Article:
I wish I had some inside information to pass along, but I do not. All I can seem to come up with is unsubstantiated rumor and innuendo, but the report the other day from Patently-O that Duke Law Professor Arti Rai is heading to the Patent Office to fill a long vacant policy setting position has too much of a ring of truth to completely ignore. There have long been rumors associated with Professor Rai given that she is a long-time friend of President Barack Obama, both having been in the same Harvard Law School class. What we do know is that Rai was a member of the Obama transition team, and was rumored to be on the short list for Undersecretary of Commerce for Intellectual Property, a position that also carries the title and responsibilities of Director of the Patent and Trademark Office. As practically everyone in the patent bar that came in contact with Professor Rai was kissing her ring in anticipation that she would become the new PTO Director, I heard an unsubstantiated rumor that she had been offered the position and declined. I want to make as clear as possible that I am writing about rumors, and unsubstantiated ones at that in order to distinguish from hard facts and inside information so that readers understand that this may all be much ado about nothing. Having said that, as well respected in academic circles as Professor Rai is, it would be an enormous mistake for her to be given a policy setting position within the USPTO. So allow me for a moment to buy into the rumors and make my case.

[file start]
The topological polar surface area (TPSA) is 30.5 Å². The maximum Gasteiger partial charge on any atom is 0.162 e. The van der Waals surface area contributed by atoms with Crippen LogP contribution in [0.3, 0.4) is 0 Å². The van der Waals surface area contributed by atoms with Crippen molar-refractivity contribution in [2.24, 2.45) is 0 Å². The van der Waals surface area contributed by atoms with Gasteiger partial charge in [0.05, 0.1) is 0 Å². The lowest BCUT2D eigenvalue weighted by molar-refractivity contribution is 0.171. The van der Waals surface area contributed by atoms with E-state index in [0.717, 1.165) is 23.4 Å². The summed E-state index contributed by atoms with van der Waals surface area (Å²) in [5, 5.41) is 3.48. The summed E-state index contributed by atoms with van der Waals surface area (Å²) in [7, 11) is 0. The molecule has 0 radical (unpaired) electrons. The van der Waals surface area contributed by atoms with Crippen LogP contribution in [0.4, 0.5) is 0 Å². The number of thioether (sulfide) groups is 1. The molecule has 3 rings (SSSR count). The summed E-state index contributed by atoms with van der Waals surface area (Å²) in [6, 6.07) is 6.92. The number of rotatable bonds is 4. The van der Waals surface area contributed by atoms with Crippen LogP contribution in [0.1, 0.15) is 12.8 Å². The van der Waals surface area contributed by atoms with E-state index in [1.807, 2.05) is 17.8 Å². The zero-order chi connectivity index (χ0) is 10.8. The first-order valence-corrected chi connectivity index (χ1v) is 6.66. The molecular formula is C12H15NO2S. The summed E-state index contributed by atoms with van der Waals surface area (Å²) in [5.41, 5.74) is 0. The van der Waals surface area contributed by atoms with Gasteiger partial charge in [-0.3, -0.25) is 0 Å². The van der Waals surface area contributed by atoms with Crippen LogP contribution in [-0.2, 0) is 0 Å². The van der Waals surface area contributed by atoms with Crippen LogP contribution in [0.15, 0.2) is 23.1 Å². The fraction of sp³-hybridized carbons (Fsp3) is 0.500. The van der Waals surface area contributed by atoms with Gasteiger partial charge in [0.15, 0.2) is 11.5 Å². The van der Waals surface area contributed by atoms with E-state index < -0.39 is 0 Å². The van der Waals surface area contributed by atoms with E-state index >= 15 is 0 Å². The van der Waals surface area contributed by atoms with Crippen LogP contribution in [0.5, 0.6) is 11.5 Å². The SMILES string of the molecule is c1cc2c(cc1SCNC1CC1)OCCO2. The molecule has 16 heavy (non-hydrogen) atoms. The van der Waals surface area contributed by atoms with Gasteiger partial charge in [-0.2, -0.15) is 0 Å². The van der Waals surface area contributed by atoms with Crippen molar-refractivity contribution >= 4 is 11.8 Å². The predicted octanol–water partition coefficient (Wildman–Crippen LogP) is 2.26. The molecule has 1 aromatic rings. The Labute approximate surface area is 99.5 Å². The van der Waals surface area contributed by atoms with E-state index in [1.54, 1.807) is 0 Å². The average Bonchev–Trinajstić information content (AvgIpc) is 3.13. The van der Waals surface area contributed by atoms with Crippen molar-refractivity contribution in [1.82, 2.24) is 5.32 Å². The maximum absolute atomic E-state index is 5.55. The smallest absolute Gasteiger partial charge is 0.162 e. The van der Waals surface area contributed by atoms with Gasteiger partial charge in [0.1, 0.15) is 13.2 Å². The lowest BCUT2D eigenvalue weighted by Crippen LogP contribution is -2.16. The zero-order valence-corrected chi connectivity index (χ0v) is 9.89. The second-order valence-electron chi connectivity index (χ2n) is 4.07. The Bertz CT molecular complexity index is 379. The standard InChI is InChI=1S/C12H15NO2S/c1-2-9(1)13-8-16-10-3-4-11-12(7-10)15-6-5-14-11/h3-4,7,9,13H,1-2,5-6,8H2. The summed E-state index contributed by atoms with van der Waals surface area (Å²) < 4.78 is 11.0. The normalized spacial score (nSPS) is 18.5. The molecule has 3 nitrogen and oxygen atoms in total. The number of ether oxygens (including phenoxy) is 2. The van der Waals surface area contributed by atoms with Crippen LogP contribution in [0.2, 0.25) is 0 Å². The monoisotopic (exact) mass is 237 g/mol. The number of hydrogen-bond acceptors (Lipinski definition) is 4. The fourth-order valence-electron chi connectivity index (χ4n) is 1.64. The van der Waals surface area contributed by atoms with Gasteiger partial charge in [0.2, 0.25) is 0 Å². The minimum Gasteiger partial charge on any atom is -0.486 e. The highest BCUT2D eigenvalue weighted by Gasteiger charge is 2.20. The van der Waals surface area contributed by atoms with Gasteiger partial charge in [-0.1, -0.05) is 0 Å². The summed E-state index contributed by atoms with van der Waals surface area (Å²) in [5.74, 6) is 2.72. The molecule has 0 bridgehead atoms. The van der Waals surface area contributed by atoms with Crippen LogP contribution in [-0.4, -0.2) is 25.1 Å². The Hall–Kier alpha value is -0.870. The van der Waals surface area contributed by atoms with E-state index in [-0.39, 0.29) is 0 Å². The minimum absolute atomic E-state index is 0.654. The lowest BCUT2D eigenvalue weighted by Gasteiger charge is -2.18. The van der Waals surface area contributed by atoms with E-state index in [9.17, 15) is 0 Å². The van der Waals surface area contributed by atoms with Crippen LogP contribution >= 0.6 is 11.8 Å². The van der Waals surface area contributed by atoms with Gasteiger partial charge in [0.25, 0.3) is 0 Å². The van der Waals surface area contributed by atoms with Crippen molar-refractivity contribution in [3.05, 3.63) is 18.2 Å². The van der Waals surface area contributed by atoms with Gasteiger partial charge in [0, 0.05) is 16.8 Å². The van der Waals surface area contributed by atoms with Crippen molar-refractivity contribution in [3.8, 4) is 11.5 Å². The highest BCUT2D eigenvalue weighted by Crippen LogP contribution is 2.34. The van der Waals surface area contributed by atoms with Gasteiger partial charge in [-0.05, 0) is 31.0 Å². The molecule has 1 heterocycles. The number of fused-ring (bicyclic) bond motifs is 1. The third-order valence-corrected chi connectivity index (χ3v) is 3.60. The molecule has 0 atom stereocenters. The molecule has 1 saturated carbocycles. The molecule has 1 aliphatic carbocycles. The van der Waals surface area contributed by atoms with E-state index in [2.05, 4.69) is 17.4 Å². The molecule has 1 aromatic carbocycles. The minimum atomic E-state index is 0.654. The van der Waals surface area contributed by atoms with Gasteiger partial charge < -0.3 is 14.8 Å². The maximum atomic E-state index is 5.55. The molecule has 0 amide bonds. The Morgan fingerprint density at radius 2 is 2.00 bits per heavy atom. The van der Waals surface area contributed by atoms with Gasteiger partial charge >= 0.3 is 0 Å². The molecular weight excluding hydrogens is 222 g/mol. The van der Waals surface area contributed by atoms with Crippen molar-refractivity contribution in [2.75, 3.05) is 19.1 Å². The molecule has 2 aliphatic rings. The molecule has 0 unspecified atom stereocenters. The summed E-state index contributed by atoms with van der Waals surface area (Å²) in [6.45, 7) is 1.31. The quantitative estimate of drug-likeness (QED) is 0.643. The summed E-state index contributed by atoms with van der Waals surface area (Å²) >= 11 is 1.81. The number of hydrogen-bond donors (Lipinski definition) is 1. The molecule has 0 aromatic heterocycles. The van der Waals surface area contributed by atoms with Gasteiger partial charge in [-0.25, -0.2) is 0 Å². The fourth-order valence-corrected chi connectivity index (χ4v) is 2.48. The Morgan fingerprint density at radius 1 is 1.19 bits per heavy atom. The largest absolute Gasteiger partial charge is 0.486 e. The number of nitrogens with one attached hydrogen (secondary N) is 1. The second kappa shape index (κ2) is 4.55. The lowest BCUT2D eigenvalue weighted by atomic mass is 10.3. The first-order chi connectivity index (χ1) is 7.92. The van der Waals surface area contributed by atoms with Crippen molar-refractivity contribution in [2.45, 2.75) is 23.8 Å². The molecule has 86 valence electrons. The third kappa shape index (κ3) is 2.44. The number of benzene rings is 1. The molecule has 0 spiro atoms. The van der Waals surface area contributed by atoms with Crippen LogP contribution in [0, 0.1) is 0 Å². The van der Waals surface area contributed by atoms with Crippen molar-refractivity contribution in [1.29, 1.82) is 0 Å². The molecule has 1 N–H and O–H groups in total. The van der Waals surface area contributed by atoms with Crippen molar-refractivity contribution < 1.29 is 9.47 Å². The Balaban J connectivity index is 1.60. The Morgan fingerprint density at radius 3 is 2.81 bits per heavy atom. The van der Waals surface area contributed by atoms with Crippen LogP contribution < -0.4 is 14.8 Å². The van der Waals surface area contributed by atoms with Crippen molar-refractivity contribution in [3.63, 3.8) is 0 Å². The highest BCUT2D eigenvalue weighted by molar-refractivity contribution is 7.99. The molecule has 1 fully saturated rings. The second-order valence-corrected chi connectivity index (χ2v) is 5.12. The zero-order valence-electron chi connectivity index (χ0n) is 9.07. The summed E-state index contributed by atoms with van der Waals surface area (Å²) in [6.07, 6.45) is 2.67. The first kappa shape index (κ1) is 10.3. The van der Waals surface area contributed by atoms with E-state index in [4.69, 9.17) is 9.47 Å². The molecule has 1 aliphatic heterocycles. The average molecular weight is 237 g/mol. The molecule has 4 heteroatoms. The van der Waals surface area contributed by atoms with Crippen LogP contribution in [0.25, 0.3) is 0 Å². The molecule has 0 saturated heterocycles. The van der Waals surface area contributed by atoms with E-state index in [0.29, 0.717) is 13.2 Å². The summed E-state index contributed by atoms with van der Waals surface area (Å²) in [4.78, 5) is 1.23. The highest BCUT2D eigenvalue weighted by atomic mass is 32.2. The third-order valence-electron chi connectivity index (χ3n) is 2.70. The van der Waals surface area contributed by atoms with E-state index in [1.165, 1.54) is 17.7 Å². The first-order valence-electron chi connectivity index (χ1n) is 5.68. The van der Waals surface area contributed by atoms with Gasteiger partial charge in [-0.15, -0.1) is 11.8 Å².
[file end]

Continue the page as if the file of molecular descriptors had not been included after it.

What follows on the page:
First, the thought that a long-time friend of President Obama’s would be given a policy directing position within the United States Patent and Trademark Office is at first glance not so unbelievable or even tragic. The trouble is that this would continue a disturbing pattern taken to new heights by President Obama, although employed by several other Presidents of recent vintage. The setting up of a shadow government with Czars is extremely disturbing, contrary to the spirit (and likely mandates) of the US Constitution and placing a close, personal friend into a policy making and/or setting position within the USPTO without Senate confirmation would be yet another in a long line of tragic mistakes that have us now with a government where day-to-day policy of agencies is being set by those who have not been questioned by the Senate.